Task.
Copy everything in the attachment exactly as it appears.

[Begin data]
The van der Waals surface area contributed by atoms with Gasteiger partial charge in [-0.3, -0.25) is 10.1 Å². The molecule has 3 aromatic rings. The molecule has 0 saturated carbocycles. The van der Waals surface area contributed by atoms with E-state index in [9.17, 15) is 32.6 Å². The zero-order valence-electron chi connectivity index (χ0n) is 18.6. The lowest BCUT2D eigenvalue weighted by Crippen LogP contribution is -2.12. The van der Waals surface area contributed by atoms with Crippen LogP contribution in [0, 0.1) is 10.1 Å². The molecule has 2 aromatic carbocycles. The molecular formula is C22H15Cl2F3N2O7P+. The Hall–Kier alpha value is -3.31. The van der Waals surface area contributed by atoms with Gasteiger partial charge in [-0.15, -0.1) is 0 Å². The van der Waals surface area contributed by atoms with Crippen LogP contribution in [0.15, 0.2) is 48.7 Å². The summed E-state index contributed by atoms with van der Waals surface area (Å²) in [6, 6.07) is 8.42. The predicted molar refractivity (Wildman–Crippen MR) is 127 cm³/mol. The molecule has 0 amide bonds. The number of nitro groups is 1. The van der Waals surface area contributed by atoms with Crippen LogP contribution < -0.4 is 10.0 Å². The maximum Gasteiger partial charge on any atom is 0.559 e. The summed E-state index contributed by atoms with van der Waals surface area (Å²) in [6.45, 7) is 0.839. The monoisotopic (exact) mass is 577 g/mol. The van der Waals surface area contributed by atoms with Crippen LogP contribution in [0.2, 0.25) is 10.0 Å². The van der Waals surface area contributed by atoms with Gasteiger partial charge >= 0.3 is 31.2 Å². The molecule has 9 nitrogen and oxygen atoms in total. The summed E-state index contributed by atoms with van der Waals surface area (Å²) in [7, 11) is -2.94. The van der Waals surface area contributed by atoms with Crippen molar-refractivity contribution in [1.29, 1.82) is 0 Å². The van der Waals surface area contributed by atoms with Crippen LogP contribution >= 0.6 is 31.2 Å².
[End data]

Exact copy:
The van der Waals surface area contributed by atoms with Gasteiger partial charge in [-0.3, -0.25) is 10.1 Å². The molecule has 3 aromatic rings. The molecule has 0 saturated carbocycles. The van der Waals surface area contributed by atoms with E-state index in [9.17, 15) is 32.6 Å². The zero-order valence-electron chi connectivity index (χ0n) is 18.6. The lowest BCUT2D eigenvalue weighted by Crippen LogP contribution is -2.12. The van der Waals surface area contributed by atoms with Crippen LogP contribution in [0, 0.1) is 10.1 Å². The molecule has 2 aromatic carbocycles. The molecular formula is C22H15Cl2F3N2O7P+. The Hall–Kier alpha value is -3.31. The van der Waals surface area contributed by atoms with Gasteiger partial charge in [-0.15, -0.1) is 0 Å². The van der Waals surface area contributed by atoms with Crippen LogP contribution in [0.15, 0.2) is 48.7 Å². The summed E-state index contributed by atoms with van der Waals surface area (Å²) in [6, 6.07) is 8.42. The predicted molar refractivity (Wildman–Crippen MR) is 127 cm³/mol. The molecule has 0 amide bonds. The number of nitro groups is 1. The van der Waals surface area contributed by atoms with Crippen LogP contribution < -0.4 is 10.0 Å². The maximum Gasteiger partial charge on any atom is 0.559 e. The summed E-state index contributed by atoms with van der Waals surface area (Å²) in [6.45, 7) is 0.839. The monoisotopic (exact) mass is 577 g/mol. The van der Waals surface area contributed by atoms with Crippen LogP contribution in [0.2, 0.25) is 10.0 Å². The van der Waals surface area contributed by atoms with Gasteiger partial charge >= 0.3 is 31.2 Å². The molecule has 9 nitrogen and oxygen atoms in total. The summed E-state index contributed by atoms with van der Waals surface area (Å²) in [7, 11) is -2.94. The van der Waals surface area contributed by atoms with Crippen molar-refractivity contribution in [1.29, 1.82) is 0 Å². The van der Waals surface area contributed by atoms with Crippen LogP contribution >= 0.6 is 31.2 Å².